The U.S. Court of Appeals for the Federal Circuit recently affirmed a district court’s denial of a request by Altana Pharma and Wyeth (collectively Altana) for a preliminary injunction to prevent Teva Pharmaceuticals (Teva) from marketing a generic version of the anti-ulcer drug Protonix®. Altana Pharma AG v. Teva Pharmaceuticals USA, Inc., Case No. 08-1039 (Fed. Cir., May 14, 2009) (Ward, J., sitting by designation).
Altana is the owner of a U.S. patent directed to the compound pantoprazole, the active ingredient in Altana’s anti-ulcer drug Protonix®. The compound pantoprazole belongs to a class of compounds known as proton pump inhibitors that are used to treat gastric acid disorders in the stomach. Teva and Sun filed Abbreviated New Drug Applications (ANDA) requesting FDA approval to sell a generic version of Protonix® prior to the expiration of Altana’s patent along with paragraph IV certifications. Altana filed a motion for preliminary injunction; Teva and Sun conceded infringement. However, they maintained that the patent is invalid. Specifically, the firms argued that the patent was obvious in light of the teachings in an earlier Altana’s patent in combination with other prior art.
After considering the evidence and the arguments, the district court denied Altana’s request for a preliminary injunction. With respect to the likelihood of success on the merits, the district court found that the defendants had demonstrated a substantial question of invalidity and Altana had not shown that it lacked substantial merit. The district court also considered, but rejected, Altana’s position on irreparable harm. As a result, the district court concluded that Altana had failed to show that it would suffer irreparable harm if the injunction was not issued. Based on Altana’s failure to establish either a likelihood of success on the merits or irreparable harm, the district court denied the motion for preliminary injunction.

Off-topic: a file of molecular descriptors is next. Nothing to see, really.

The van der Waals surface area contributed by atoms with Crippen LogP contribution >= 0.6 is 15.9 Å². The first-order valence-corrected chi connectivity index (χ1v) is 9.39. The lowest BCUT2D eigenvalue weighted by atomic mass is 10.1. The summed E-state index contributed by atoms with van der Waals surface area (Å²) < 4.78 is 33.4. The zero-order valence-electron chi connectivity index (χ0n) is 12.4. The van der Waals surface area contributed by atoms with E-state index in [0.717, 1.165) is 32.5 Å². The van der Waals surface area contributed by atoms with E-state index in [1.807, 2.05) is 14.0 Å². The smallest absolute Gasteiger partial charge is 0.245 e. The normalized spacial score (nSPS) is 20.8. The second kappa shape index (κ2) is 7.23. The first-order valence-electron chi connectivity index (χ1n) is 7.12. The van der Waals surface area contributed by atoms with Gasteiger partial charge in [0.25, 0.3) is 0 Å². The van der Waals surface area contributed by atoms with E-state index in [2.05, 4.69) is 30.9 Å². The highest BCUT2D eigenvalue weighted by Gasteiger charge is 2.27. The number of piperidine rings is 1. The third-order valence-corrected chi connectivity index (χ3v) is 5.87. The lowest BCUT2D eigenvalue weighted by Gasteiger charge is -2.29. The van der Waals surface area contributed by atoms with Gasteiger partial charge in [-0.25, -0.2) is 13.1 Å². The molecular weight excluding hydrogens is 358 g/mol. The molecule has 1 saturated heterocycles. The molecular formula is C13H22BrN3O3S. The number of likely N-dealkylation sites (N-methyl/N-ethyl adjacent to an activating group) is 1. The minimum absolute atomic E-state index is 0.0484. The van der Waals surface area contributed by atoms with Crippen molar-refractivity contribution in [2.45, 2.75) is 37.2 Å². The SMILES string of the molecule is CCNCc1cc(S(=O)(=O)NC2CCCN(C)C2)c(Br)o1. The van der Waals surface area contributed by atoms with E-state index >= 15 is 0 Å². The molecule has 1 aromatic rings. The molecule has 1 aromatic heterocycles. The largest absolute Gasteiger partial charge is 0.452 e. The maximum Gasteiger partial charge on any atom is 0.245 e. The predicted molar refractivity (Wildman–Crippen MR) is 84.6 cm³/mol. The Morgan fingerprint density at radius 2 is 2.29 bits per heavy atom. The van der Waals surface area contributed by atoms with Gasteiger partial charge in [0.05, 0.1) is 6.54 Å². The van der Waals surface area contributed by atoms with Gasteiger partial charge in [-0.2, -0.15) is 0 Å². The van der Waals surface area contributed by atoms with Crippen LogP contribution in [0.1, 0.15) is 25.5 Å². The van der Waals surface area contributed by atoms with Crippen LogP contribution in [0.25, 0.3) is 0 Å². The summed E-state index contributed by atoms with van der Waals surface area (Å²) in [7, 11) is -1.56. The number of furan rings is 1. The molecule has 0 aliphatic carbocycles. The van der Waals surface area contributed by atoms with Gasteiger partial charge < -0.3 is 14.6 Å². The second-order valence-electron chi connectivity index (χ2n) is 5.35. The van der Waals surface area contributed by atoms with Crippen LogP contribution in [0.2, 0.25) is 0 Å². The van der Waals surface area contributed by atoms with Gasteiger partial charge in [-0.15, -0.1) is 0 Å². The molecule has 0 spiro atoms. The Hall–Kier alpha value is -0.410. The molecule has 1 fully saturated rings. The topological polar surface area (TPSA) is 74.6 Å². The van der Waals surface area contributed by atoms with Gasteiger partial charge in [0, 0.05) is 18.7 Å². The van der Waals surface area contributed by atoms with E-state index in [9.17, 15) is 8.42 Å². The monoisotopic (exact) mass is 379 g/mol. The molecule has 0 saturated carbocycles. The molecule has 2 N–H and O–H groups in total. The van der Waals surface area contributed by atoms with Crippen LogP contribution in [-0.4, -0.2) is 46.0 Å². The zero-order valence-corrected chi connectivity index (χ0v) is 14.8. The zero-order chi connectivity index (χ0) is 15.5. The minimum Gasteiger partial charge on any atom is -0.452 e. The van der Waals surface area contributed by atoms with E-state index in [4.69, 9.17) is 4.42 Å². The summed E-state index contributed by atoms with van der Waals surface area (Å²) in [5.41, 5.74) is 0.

On appeal, Altana argued that the district court incorrectly placed the burden on Altana to show that the obviousness defense lacks substantial merit, rather than putting the burden on the defendants to establish a substantial question of invalidity. In rejecting Altana’s argument, the Federal Circuit held that if an accused infringer raises a “substantial question” concerning validity, enforceability or infringement, a preliminary injunction should not issue.
Altana also challenged the district court’s obviousness analysis on the merits. The Court noted that its review of the district court’s decision is limited and placed the district court’s findings in perspective by pointing out that applications for preliminary injunctions are typically presented on an abbreviated record without the benefit of a full trial. Although the Federal Circuit agreed with Altana that some of the district court’s findings with respect to its obviousness analysis were incorrect, the Court ultimately concluded that the evidence supported the district court’s overriding decision that the defendants had made out a sufficient case of obviousness to defer the matter for trial on the merits, as opposed to granting the preliminary relief sought by the Altana.
Finally, Altana argued that the district court abused its discretion when it found that Altana had failed to demonstrate irreparable harm. The Court, however, held that irreversible price erosion, substantial loss of profits, decrease in market share, inability to service debts, employee layoffs and loss of research opportunities were not irreparable to Altana in this case and that the defendants would be able to satisfy a judgment should Altana prevail at trial.